Rep. Debbie Wasserman Schultz to Jewish Dems: ‘God forbid’ Trump wins

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The Biden campaign held a call with Jewish Democrats to condemn Trump's refusal to denounce white supremacist groups

Rick Reinhard/Inter-American Dialogue

Rep. Debbie Wasserman Schultz (D-FL)

Jewish Biden supporters forcefully condemned President Donald Trump’s reluctance to denounce white supremacists at Tuesday’s presidential debate, during a campaign Zoom call last night. The Biden presidential campaign hosted the call with speakers Rep. Debbie Wasserman Schultz (D-FL), DNC spokesperson Lily Adams, DNC Jewish outreach director Matt Nosanchuk and Biden’s Jewish engagement director Aaron Keyak. 

GOTV pitch: Wasserman Schultz remarked that “given the chance to denounce white supremacists, a very simple thing that universally most good human beings would do, Trump instead embraced and emboldened these hate mongers,” she said. “They got it. They knew what they were hearing — they heard a rallying cry.” Wasserman-Schultz told participants that early in Trump’s presidency she visited the Holocaust Museum in Washington with her then-teenaged daughter, “and when she saw in the beginning of that museum walkthrough what Hitler did in the lead up to the atrocity, she turned to me and said, ‘Mom, that is exactly what it seems like is happening right now in our country.’” The Florida congresswoman added: “God forbid that we have another [Trump] term and we see what comes next. Essentially, we have an opportunity to stop him in his tracks.”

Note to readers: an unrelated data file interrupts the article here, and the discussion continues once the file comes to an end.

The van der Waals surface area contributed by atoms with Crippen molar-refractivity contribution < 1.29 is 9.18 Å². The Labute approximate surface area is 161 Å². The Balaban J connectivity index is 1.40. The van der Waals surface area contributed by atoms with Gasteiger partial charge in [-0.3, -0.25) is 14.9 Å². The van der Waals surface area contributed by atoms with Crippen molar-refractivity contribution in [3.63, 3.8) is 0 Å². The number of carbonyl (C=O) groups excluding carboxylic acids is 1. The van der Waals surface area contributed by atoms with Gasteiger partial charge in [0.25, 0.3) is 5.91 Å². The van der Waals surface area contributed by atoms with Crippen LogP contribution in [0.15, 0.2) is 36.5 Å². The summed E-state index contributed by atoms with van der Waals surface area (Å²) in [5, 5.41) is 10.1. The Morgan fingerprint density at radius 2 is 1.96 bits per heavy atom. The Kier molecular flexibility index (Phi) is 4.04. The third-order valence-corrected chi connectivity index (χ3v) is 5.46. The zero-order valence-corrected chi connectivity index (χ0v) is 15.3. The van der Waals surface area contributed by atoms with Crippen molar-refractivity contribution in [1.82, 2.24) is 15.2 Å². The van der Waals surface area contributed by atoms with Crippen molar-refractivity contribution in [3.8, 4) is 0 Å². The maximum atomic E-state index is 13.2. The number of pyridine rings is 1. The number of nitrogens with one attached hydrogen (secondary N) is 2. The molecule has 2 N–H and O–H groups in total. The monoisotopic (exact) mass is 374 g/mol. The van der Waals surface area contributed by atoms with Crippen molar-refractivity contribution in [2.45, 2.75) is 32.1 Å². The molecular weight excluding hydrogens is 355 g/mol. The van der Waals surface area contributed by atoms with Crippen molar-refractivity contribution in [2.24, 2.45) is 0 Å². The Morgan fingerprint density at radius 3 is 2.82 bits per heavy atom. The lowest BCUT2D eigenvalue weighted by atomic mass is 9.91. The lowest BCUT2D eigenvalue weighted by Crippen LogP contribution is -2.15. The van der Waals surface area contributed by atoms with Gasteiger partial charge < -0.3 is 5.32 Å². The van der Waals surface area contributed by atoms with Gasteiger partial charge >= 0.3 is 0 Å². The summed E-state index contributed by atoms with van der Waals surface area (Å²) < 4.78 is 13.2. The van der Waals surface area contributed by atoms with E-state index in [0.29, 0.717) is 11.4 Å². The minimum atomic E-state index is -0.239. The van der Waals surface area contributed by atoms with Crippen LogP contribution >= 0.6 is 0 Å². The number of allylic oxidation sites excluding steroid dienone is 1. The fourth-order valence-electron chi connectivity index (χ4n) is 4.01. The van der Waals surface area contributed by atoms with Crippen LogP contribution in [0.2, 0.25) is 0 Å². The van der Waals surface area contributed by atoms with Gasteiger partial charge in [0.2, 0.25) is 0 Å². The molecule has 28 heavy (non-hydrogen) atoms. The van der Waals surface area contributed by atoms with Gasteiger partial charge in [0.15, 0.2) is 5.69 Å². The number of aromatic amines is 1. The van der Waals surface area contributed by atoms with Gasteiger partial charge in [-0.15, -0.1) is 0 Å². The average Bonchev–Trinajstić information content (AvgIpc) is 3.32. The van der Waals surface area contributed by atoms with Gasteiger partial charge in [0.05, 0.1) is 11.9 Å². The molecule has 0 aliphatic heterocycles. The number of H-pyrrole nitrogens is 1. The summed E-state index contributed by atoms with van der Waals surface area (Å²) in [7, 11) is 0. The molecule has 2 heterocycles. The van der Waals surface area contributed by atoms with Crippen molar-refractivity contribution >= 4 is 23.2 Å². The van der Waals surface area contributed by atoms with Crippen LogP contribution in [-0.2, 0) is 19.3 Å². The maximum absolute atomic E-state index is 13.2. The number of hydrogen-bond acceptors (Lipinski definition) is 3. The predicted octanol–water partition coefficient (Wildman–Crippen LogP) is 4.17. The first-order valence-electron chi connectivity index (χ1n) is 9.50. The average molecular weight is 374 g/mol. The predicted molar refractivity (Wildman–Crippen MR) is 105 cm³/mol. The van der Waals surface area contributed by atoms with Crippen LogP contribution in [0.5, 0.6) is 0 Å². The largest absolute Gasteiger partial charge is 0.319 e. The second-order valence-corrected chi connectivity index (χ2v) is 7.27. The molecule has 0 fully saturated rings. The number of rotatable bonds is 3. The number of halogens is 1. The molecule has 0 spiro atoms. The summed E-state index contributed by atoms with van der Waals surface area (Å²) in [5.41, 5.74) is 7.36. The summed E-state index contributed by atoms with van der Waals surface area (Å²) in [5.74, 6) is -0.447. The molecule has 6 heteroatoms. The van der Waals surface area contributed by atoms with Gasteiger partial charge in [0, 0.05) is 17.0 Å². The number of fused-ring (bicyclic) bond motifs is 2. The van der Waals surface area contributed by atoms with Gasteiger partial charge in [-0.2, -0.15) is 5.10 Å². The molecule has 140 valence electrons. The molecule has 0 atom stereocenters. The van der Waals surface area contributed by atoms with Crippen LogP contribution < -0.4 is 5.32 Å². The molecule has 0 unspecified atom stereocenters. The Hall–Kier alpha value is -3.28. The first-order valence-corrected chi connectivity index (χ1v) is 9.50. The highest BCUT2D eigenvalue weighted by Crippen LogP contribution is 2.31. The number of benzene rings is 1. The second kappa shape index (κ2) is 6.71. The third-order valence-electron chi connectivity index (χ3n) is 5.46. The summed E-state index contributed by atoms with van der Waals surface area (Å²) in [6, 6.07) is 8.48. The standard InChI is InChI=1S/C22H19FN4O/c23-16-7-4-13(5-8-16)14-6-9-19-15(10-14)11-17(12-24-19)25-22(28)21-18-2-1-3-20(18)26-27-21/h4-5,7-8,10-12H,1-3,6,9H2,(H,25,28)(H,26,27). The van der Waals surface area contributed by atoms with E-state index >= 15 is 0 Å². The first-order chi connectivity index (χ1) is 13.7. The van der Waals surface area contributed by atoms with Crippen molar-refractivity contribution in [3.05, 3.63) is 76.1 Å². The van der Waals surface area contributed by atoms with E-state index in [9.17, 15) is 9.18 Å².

On the Hill: The House of Representatives passed yesterday Rep. Max Rose’s (D-NY) Transnational White Supremacist Extremism Review Act (H.R. 5736), requiring the Department of Homeland Security to develop a strategy to combat global white supremacist terrorism.

Time is now: Republican lawmakers — including Senate Majority Leader Mitch McConnell (R-KY) — refused to defend Trump’s comments at the debate, with some urging him to forcefully denounce white supremacy to repair the damage. Speaking to reporters outside the White House, Trump sought to clarify his remarks calling on the violent Proud Boys group to “stand back and stand by,” insisting that he is unaware what the extremist group represents. 

Both sides: In a statement yesterday, The Simon Wiesenthal Center said it was “extremely disappointed and troubled that President Trump did not explicitly denounce white supremacists.” But the group said they were equally “troubled by Vice President Biden who refused to acknowledge Antifa and did not condemn antisemite Louis Farrakhan and his followers.” 

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